From the Boston Herald this morning:

    “After the first out in the ninth inning, I looked up at all the zeros (on the scoreboard) and saw a zero under the ‘H’ and I said, ‘Wait a minute!'” – David Ortiz

    Dude had no idea until 25 outs had already been recorded. He was not a part of the ballgame.

  5. tom decenso says:

    That bunt was cheap and if he had any love for the game he would have broken it up swinging. Noone bunted off of nolan ryan when he pitched his last 2 or 3. They went up there swinging. Ben Davis will always be remembered for being someone who didnt have that respect.

  6. Sarah, you’re right. Schilling, as far as I can tell, never “whined” about Davis’ bunt. I shouldn’t have said that he did. On the other hand, he certainly never asked his manager or teammates to stop wining about it. He never stood up and defended Davis. So as far as I’m concerned his silence is as good as criticism.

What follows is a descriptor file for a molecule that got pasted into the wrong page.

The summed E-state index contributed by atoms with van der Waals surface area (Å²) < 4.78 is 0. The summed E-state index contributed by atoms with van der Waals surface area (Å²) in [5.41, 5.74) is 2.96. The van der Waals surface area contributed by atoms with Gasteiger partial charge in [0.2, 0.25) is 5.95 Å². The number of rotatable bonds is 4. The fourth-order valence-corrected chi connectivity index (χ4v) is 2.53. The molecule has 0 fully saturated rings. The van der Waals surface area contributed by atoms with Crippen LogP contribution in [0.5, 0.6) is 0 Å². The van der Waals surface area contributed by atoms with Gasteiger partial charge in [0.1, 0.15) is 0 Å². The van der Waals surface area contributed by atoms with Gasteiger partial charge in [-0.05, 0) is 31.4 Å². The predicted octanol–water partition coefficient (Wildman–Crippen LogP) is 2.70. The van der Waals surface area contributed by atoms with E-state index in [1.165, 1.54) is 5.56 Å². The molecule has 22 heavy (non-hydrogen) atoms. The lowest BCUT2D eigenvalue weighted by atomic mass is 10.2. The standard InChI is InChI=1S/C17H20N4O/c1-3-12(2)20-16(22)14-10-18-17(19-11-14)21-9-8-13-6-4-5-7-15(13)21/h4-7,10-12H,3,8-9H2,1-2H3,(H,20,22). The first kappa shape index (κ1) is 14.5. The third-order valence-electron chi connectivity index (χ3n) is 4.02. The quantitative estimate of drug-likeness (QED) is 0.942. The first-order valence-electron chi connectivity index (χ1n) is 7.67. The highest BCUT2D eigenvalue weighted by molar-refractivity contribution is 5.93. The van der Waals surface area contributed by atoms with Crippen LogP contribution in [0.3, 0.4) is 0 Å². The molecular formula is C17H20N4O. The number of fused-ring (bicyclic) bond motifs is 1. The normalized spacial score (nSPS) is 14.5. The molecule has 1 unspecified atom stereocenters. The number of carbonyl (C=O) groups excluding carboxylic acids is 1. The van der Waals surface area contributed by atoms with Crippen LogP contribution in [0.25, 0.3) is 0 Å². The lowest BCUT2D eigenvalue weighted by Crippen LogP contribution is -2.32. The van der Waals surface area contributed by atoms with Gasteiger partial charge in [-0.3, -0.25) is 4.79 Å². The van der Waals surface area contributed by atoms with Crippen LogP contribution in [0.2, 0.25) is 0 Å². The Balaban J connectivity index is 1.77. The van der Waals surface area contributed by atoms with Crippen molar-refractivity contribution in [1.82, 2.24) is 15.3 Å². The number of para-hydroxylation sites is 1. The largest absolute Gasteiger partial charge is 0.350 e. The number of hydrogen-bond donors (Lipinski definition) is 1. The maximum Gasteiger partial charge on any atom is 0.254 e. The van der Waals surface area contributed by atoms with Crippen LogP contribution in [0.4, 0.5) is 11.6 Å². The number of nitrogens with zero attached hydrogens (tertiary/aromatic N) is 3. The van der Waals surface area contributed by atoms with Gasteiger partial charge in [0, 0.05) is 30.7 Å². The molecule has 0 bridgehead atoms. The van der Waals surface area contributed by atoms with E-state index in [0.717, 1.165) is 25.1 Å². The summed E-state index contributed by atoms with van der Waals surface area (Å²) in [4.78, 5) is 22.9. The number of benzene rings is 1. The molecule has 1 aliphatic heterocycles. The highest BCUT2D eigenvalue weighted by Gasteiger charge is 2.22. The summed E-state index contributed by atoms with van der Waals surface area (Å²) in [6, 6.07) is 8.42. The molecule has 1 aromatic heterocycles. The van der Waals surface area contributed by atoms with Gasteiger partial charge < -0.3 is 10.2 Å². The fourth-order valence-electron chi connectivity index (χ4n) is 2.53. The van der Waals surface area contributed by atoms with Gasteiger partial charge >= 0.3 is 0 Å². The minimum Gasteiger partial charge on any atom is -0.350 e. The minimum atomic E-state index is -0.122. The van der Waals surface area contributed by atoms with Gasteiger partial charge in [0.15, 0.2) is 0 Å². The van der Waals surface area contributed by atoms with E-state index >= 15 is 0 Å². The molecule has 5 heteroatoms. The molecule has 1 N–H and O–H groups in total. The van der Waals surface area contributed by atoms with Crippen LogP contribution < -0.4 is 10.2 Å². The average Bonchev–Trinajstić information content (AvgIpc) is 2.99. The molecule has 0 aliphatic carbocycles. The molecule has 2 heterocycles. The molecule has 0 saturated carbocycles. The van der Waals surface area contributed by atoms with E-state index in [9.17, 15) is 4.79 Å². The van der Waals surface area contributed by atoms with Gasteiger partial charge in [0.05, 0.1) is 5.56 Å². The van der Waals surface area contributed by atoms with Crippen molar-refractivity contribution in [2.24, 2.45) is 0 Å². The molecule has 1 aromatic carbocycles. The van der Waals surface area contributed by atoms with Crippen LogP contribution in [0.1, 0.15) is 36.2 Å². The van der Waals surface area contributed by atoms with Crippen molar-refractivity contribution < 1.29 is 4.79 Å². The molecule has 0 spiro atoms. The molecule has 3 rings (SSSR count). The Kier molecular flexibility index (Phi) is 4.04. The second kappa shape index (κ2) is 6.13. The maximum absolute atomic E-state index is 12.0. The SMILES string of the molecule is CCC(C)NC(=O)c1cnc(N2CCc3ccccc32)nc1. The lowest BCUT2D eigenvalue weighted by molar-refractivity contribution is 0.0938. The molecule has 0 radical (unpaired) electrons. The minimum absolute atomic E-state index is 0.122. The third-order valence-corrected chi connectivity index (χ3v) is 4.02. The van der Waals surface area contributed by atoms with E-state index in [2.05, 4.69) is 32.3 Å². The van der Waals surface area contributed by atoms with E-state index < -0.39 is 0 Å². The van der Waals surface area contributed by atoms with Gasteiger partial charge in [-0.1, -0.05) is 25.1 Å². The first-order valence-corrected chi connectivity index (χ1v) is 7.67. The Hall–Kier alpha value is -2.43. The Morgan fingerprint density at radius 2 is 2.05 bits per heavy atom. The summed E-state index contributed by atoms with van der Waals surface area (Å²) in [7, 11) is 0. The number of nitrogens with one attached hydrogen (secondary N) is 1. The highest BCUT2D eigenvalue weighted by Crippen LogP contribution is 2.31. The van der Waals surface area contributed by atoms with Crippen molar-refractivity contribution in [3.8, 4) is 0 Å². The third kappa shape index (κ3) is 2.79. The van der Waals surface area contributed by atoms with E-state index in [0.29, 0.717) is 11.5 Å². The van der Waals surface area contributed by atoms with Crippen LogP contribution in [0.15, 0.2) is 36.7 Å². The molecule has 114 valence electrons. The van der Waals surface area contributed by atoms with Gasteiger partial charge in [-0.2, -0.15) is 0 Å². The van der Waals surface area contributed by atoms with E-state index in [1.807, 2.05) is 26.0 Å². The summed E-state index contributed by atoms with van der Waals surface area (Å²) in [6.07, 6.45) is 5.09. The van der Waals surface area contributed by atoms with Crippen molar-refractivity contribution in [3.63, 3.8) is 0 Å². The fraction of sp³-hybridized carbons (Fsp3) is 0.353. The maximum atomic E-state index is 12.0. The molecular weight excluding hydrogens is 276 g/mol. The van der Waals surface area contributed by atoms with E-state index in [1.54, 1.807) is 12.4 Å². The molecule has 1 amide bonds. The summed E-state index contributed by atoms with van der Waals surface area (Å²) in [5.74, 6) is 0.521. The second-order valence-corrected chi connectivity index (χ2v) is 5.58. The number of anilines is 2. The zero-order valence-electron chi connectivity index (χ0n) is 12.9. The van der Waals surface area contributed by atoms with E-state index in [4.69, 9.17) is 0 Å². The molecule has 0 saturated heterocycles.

Paul, you’re right. The DH needs to be tossed.

    Tom, using steroids is disrespecting the game. Betting on your team is disrespecting the game. Showing up late or hung-over is disrespecting the game.

    Laying down a bunt single when your team is down by two runs and Tony Gwynn is waiting to pinch hit is not disrespecting the game. Doing everything within the rules to win is not disrespecting the game. Quite the opposite.